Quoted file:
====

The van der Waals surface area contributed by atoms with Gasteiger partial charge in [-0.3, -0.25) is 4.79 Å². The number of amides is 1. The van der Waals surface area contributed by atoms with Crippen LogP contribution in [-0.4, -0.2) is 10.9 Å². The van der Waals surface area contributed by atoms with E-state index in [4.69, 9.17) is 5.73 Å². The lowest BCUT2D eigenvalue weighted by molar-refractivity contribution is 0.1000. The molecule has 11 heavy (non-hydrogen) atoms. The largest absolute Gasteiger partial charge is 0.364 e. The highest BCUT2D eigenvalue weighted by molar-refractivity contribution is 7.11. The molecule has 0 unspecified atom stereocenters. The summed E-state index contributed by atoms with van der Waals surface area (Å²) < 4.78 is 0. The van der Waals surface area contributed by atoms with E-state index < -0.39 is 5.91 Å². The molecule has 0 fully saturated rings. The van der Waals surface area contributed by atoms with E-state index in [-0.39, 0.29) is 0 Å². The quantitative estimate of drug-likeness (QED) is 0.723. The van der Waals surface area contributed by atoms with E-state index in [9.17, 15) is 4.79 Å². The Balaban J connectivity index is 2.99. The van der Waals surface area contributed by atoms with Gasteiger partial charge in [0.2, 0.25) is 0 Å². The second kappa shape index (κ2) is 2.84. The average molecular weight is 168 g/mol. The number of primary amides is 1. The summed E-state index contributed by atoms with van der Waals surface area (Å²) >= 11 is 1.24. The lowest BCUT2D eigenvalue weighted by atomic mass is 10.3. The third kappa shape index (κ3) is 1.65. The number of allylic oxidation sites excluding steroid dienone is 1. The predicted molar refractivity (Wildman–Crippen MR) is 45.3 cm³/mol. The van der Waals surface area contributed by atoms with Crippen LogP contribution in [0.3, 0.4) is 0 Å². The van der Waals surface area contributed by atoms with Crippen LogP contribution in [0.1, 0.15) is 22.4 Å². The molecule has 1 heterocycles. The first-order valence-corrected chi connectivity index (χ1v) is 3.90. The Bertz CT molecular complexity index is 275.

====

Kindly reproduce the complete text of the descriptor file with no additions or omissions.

The van der Waals surface area contributed by atoms with Gasteiger partial charge in [-0.3, -0.25) is 4.79 Å². The number of amides is 1. The van der Waals surface area contributed by atoms with Crippen LogP contribution in [-0.4, -0.2) is 10.9 Å². The van der Waals surface area contributed by atoms with E-state index in [4.69, 9.17) is 5.73 Å². The lowest BCUT2D eigenvalue weighted by molar-refractivity contribution is 0.1000. The molecule has 11 heavy (non-hydrogen) atoms. The largest absolute Gasteiger partial charge is 0.364 e. The highest BCUT2D eigenvalue weighted by molar-refractivity contribution is 7.11. The molecule has 0 unspecified atom stereocenters. The summed E-state index contributed by atoms with van der Waals surface area (Å²) < 4.78 is 0. The van der Waals surface area contributed by atoms with E-state index < -0.39 is 5.91 Å². The molecule has 0 fully saturated rings. The van der Waals surface area contributed by atoms with E-state index in [-0.39, 0.29) is 0 Å². The quantitative estimate of drug-likeness (QED) is 0.723. The van der Waals surface area contributed by atoms with E-state index in [9.17, 15) is 4.79 Å². The Balaban J connectivity index is 2.99. The van der Waals surface area contributed by atoms with Gasteiger partial charge in [0.2, 0.25) is 0 Å². The second kappa shape index (κ2) is 2.84. The average molecular weight is 168 g/mol. The number of primary amides is 1. The summed E-state index contributed by atoms with van der Waals surface area (Å²) >= 11 is 1.24. The lowest BCUT2D eigenvalue weighted by atomic mass is 10.3. The third kappa shape index (κ3) is 1.65. The number of allylic oxidation sites excluding steroid dienone is 1. The predicted molar refractivity (Wildman–Crippen MR) is 45.3 cm³/mol. The van der Waals surface area contributed by atoms with Crippen LogP contribution in [0.3, 0.4) is 0 Å². The van der Waals surface area contributed by atoms with Crippen LogP contribution in [0.1, 0.15) is 22.4 Å². The molecule has 1 heterocycles. The first-order valence-corrected chi connectivity index (χ1v) is 3.90. The Bertz CT molecular complexity index is 275.